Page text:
Sheraton Prague Charles Square Hotel
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- Free High-Speed Internet
- Room service
- Wheelchair accessibility
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TripAdvisor Reviews Sheraton Prague Charles Square Hotel
Travel Blogs from Prague
... was established after the Velvet Revolution in 1989. We visited the 600 year old astronomical clock in the old town, which draws crowds of tourists every hour to see the procession of apostles. The view of the surrounding area is great from the top of the tower. I've been up lots of clock towers so far on this trip, and I don't think I'd ever get bored with them. We walked down to the river and were persuaded to take a 1 hour river trip, ...
... the world seems to be in Prague. Every nationality and every age seemed to have a tour, from older Italians, to loud Americans to backpackers and school students.
Having a map of Prague really doesn't help you much - the streets loop around and you seem to keep returning to the same place you started. The street names are hard to work out and following a map is a bit of a lucky dip.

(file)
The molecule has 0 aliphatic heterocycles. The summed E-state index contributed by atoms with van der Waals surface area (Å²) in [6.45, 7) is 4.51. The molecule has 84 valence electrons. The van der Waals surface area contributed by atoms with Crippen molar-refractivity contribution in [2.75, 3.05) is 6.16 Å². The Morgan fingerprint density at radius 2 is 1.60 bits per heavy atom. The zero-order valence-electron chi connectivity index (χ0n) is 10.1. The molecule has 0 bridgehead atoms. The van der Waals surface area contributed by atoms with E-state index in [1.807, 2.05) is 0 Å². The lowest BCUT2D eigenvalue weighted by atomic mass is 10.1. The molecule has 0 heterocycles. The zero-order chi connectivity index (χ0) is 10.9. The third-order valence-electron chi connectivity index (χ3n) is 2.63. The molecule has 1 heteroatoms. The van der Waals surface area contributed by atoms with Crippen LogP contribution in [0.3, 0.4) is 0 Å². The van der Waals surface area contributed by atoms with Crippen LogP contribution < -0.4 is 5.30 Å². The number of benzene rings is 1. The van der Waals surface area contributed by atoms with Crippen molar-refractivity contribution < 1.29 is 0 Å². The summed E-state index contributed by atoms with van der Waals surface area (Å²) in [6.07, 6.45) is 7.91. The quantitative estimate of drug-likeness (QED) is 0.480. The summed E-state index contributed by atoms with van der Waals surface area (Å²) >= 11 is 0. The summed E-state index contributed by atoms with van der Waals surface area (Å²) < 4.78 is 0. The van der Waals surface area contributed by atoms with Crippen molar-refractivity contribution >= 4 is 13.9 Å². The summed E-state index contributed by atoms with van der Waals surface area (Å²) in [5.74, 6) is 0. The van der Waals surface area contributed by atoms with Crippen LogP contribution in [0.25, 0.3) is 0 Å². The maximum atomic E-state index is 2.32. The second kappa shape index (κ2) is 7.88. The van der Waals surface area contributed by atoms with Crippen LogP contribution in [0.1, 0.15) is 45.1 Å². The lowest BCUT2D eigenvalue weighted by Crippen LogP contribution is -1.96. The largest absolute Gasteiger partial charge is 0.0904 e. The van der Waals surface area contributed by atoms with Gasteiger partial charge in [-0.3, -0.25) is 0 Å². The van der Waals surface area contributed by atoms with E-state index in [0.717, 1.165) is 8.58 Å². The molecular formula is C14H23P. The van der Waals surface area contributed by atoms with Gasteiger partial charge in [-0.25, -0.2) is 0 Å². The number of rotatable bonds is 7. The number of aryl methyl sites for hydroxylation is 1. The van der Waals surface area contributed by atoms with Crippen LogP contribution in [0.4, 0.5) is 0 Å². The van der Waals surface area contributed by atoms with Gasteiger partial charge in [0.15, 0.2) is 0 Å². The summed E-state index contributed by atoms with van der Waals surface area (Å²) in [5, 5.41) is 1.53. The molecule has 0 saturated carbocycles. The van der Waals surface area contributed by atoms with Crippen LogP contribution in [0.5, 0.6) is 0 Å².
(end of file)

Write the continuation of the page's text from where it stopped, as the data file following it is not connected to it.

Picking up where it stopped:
We have both ...
... any major damage. The city contains thousands of wonderful buildings. However, the design can be intimidating. The center of the city is several miles in diameter. All of the streets are narrow and no section runs straight for any more than several hundred feet. Very rarely do streets intersect at right angles and it is not uncommon to find intersections where three, four, or five streets intersect. Most of the streets are cobblestone and ...
... to some extent, letting go. This is not to say that the realities and difficulties are not obviously apparent. I am well aware of the dangers and potential to be duped out of money by some foreign exchange center that has a grudge against tourists or for miscommunications that lead to pub brawls or an engagement to a middle aged bartender in a blue collar pub in Texas. But these realities and difficulties, however, also seem, to me, ...
... country roads past fields still very green with many crops, through small villages with picturesque churches surrounded by well tended grave yards dominating the town. Many with a crumbling castle hidden behind houses and under foliage:
The only castle that we visited inside is Karlistejn, above the village of the same name. It dates from the mid 14th century and was built by Charles 4th, who was the son of King Wenceslas ...